Marino Marini | Italian, 1901-1980

Marino Marini was born in 1901 in the town of Pistoia in Tuscany. From 1917 he attended the Accademia di Belle Arti in Florence, devoting himself primarily to sculpture from about 1922. At this time his work was influenced by Etruscan art and the sculpture of Arturo Martini who Marini succeeded as professor at the Scuola d’Arte di Villa Reale in Monza, Milan, in 1929, where he remained until 1940. During this period he frequently visited Paris, where he knew Massimo Campigli, Giorgio de Chirico, Alberto Magnelli, and Filippo Tibertelli de Pisis.

In 1936 Marini moved to Tenero-Locarno, Switzerland; during the following few years the artist often visited Zurich and Basel, where he became a friend of Alberto Giacometti, Germaine Richier, and Fritz Wotruba. In 1936 he received the Prize of the Quadriennale of Rome. He accepted a professorship in sculpture at the Accademia di Belle Arti di Brera, Milan, in 1940. He participated in Twentieth-Century Italian Art at the Museum of Modern Art in New York in 1944. Curt Valentin began exhibiting Marini’s work at his Buchholz Gallery in New York in 1950, on which occasion the sculptor visited the city and met Jean Arp, Max Beckmann, Alexander Calder, Lyonel Feininger, and Jacques Lipchitz. In 1946 he settled permanently in Milan.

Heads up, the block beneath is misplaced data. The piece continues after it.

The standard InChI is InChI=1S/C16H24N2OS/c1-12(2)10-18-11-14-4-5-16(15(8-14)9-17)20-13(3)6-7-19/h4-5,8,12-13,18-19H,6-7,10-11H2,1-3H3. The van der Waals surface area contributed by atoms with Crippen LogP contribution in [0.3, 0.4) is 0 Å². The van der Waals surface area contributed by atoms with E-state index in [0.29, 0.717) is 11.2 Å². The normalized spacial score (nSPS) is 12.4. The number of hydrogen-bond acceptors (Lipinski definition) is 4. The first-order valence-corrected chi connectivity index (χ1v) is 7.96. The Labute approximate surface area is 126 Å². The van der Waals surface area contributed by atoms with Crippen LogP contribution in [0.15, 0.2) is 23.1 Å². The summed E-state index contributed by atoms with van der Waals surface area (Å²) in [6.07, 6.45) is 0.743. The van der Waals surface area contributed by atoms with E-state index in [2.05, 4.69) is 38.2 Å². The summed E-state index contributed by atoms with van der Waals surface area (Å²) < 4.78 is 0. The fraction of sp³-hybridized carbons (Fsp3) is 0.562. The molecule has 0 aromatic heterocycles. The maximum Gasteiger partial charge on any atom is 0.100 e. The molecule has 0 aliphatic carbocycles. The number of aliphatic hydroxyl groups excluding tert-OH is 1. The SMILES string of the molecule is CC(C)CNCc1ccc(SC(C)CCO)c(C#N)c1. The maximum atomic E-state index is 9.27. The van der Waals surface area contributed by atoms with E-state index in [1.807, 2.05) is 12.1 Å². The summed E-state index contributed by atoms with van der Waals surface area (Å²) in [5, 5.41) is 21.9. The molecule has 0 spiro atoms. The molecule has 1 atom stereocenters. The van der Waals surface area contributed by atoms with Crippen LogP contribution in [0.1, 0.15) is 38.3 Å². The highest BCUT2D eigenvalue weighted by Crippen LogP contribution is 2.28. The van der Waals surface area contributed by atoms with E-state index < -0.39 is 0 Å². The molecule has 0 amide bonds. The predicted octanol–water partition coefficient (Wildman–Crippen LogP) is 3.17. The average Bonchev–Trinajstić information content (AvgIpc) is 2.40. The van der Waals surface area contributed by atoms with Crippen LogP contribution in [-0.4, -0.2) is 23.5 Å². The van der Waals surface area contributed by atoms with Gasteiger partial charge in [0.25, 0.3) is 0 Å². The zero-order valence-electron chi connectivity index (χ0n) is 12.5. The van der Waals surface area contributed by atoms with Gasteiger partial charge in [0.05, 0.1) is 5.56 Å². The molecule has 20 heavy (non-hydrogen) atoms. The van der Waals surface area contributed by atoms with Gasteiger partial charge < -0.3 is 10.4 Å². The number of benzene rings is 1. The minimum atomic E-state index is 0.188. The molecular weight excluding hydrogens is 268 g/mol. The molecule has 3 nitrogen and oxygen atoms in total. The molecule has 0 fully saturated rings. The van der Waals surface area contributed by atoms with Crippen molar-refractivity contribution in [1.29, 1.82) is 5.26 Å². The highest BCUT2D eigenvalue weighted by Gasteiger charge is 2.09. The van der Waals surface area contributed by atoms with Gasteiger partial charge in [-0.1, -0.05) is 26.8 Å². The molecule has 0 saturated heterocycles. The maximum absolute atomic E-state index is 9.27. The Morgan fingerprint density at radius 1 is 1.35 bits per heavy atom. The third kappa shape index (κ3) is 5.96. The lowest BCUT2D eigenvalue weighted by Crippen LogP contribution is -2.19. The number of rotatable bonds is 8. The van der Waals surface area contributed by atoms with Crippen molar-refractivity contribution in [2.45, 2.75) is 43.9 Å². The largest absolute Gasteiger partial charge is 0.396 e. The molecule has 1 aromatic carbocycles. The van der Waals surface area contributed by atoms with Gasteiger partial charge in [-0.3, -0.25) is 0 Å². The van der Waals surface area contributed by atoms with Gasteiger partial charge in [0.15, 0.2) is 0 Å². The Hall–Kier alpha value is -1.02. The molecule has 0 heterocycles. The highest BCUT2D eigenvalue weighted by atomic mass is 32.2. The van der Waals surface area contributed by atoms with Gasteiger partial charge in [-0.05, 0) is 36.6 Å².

He visited London on his return to Europe, as the Hanover Gallery were holding a solo exhibition of his work. Here he met Henry Moore. In 1951 a Marini exhibition travelled from the Kestner-Gesellschaft Hannover to the Kunstverein in Hamburg and the Haus der Kunst in Munich. In 1952 he was awarded the Grand Prize for Sculpture at the Venice Biennale and the Feltrinelli Prize at the Accademia dei Lincei in Rome in 1954. One of his monumental sculptures was installed in the Hague in 1959.

Retrospectives of Marini’s work took place at the Kunsthaus Zürich in 1962 and at the Palazzo Venezia in Rome in 1966. His paintings were exhibited for the first time at Toninelli Arte Moderna in Milan in 1963–64. In 1973 a permanent installation of his work opened at the Galleria d’Arte Moderna in Milan, and in 1978 a Marini show was presented at the National Museum of Modern Art in Tokyo. Marini died on August 6, 1980, in Viareggio